# Count Binary Strings Without Consecutive Ones

## Count Binary Strings Without Consecutive Ones

In Count Binary Strings Without Consecutive Ones problem we have to count strings of length n such that each character of the string can only be 1 or 0. And we should not count strings with ’11’ as a sub string. Here is a C++ implementation of both top down and bottom up approach. ## Count Binary Strings Without Consecutive Ones Problem Statement

Given an integer n return the number of binary strings of length n such that they do not contain ’11’ as a sub string. The answer can be large so return the result modulo 1000000007.

Example:

Given n = 3

Output:

5

Explanation

The length 3 possible binary strings are – 000, 001, 010, 011, 100, 101 , 110, 111

Out of these 011, 110 and 111 contain 11 as a sub string. Therefore the result is 5.

## Count Binary Strings Without Consecutive Ones Solution

### Solution 1 (Top Down dynamic programming)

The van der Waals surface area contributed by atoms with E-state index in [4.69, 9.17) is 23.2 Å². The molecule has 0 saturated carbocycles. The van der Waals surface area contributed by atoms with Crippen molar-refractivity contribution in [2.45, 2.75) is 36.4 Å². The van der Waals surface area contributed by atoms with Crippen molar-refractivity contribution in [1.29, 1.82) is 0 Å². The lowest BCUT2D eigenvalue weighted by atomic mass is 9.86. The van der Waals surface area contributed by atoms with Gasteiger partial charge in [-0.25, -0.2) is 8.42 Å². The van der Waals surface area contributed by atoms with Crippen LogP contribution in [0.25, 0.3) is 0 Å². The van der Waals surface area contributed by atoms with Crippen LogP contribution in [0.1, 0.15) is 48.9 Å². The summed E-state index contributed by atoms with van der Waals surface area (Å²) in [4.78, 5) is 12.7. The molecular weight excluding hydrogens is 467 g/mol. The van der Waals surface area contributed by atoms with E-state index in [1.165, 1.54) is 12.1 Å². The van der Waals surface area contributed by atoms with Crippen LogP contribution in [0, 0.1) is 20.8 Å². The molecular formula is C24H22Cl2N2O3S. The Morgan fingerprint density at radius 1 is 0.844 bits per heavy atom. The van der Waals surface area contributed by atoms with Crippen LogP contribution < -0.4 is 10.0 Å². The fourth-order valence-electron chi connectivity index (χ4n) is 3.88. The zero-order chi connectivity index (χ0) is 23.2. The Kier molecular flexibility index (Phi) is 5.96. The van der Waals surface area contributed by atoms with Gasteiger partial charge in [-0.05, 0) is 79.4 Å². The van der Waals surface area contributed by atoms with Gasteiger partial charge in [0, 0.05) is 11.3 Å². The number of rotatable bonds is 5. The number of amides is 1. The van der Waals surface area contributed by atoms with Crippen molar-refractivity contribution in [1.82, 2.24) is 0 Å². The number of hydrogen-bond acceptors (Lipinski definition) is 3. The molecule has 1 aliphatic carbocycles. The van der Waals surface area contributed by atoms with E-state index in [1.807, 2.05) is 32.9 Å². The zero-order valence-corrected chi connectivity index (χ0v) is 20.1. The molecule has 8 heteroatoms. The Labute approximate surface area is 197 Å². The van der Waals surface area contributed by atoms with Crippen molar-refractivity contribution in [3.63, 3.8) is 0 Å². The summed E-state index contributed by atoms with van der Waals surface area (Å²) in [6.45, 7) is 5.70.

For writing the top down solution we will write a function F(id , prev).

F(id , prev) means number of binary strings of length n with prev filled at (n+1)th place. Now we have to decide our transitions.

The transitions will be :-

f(n,prev) = f(n-1,0)   + f(n-1,1) if(prev ==0)

or

f(n,prev) = f(n-1,0)                    if(prev==1)

We will be using a memo table to speed up the solution and avoid recalculation of values.

### C++ Code

#include <bits/stdc++.h>
#define ll long long
#define MOD 1000000007
using namespace std;
ll memo;
ll solve(int nint prev)
{
if (n == 0)
return 1;
if (memo[n][prev] != –1)
return memo[n][prev];

ll op1 = 0op2 = 0;
op1 = solve(n – 10);
if (prev != 1)
op2 = solve(n – 11);
return memo[n][prev] = (op1 + op2) % MOD;
}
int main()
{
memset(memo, –1, sizeof memo);
int n;
cin >> n;
cout << solve(n0<< endl;

return 0;
}

`23`

### Solution 2 (Bottom up Dynamic Programming)

For writing bottom up dp solution we will create a dp table  as dp[n+1].

dp[i] gives us the count of binary strings of length i with ith charactor filled 0. dp[i] = dp[i-1] + dp[i-1]

dp[i] gives us the count of binary strings of length i with ith charactor filled 1. dp[i]  – dp[i-1] (Because we don’t need consecutive ones).

### C++ Code

#include <bits/stdc++.h>
#define ll long long
#define MOD 1000000007
using namespace std;
ll solve(int n)
{
ll dp[n + 1];

dp = 1;
dp = 1;

for (int i = 2i <= ni++)
{
dp[i] = (dp[i – 1] + dp[i – 1]) % MOD;
dp[i] = (dp[i – 1]);
}
return (dp[n] + dp[n]) % MOD;
}
int main()
{
int n;
cin >> n;
cout << solve(n<< endl;
return 0;
}

`35`